Hello everyone! This will be a thread to assist people with getting their device's Android kernel up to date with upstream Linux from kernel.org. This process will henceforth be referred to as "upstreaming". This thread will assume that you understand how to compile a kernel as well as working with git. If you need assistance with that, please refer to one of the following threads (or search for others):
The case for upstreaming
TL;DR: Adding upstream is important because these patches are added with stability and bug fixes in mind.
This section is necessary as many kernel developers have built up this false narrative that upstream is unstable and breaks drivers and OEM code. That's not universally true, at all, and defies the very definition of a stable kernel. Please read this section if nothing else, it is the most important!
Every Android device runs a version of the Linux kernel. However, that version may not be the latest. For example, my primary device at the time of writing this, the OnePlus 5, is running a 4.421 on stock whereas the latest upstream offers is 4.4.89, which is something on that magnitude of 1500-2000 patches different. Largely, the reason for this is CAF (Code Aurora Forum, an open source collaborative project largely sponsors by Qualcomm) does not merge upstream updates into their kernels, thus OEMs do not do it either.
It's important to stay up to date with the latest from kernel.org as there are many security and bug fixes coming down from the mainline kernel that fix bugs that have been present since 2007 in some cases. As stated by Greg Kroah-Hartman, the second most influential kernel developer in the entire world, "If you are not using a[n up to date] stable/longterm kernel, your machine is insecure" (source, at 17:10 but I recommend watching the whole thing).
A lot of naysayers will say a lot of the patches from upstream are irrelevant to the architecture of most phones (arm/arm64) or are for drivers we don't have; while that may be true, there are several patches that are relevant and as Greg said in the above video, if you think you can sort through what is relevant, good luck. He later says not to try that in a talk he gave at Kernel Recipes 2017, stating "Changes to parts of the kernel that you do not build/run are fine and can cause no problems to your system. To try and filter out only the changes you run will cause a kernel tree that will be impossible to merge correctly with future upstream...". I personally don't think I am better than the professionals that push this stuff for free, thus I add it all. Greg's been sponsored by Google to do this for Google's kernel/common (3.18, 4.4, and 4.9). He's helping the Google Pixel kernel team upstream the kernel for Android O, as evident by the android-msm-marlin-3.18-o-preview-3 branch. Lastly, Greg committed to extending long term support (LTS) to SIX years from his normal two years for certain kernels that Android devices ship with. If this were a pointless process, why would Google and Greg even be investing time and energy into promoting adding upstream and changing their architecture and routine to support this?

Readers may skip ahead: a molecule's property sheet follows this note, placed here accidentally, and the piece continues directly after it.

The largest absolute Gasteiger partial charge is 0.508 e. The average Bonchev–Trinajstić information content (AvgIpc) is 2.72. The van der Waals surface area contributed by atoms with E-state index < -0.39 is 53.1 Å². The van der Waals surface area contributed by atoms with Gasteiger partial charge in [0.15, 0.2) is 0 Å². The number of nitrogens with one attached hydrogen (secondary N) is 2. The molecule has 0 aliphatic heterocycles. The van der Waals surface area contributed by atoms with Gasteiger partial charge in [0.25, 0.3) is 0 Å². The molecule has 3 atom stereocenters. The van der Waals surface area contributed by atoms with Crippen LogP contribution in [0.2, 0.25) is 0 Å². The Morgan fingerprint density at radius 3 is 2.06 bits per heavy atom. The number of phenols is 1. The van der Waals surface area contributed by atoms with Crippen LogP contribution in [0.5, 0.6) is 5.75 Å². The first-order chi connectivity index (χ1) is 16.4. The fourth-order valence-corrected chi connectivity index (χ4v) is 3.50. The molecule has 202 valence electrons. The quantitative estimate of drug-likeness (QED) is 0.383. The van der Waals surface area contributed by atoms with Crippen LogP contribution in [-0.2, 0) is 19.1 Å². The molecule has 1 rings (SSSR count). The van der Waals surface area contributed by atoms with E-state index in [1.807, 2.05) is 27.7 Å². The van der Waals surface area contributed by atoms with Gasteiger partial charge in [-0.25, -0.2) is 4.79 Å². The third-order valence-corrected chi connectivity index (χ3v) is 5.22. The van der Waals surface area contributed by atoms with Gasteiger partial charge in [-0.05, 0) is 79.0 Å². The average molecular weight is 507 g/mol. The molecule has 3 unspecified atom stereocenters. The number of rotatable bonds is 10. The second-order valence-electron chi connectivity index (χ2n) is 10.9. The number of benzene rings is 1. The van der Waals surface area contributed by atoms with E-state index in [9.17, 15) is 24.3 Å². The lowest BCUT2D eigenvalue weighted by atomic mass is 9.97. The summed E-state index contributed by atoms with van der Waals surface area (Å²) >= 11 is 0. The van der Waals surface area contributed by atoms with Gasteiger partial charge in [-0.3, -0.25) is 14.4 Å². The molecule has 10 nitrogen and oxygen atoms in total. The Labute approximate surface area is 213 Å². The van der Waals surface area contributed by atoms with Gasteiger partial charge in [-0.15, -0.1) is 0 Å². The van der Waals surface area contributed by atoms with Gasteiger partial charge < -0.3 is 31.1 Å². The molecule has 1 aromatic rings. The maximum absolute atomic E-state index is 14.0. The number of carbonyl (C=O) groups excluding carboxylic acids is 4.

Others will say that upstream can cause instability. While I will concede there may be a few problem patches here and there (listed below), these are NOT the norm, at all. I will argue that if something breaks while adding upstream, you most likely did it wrong (didn't pay attention to conflicts, read the context of every patch, etc) and it's SUPER easy to come back from (see the section below regarding bisecting). Furthermore, read the stable kernel documentation, they are small fixes to real world problems. Follow the below process while paying attention and I can GUARANTEE you will have very few issues, if any at all.
As another example/point, merging upstream allows you to get ahead of Google's security upstream. The infamous Dirty COW vulnerability, the fix for which released in 3.10.104 (committed on October 20th), was added by Google in the December security update. Sure, you could just add that one patch but you still have to be paying attention to upstream and filtering. It takes less effort to merge it all than it does to pick and choose. Even looking at the December bulletin, there is another critical security bug that they say affects the Pixel devices. It was fixed in 3.18.37, almost six months before it was added by Google. The stable kernels are used by MANY OEMs in real world critical situations and have no issues. Facebook has stated that they upgrade their internal kernels many times with zero issues. These patches are also paid for by a lot of OEMs (check the signoffs since 2015) pushed to the public for free; I personally think it is extremely stupid to pass up on these fixes.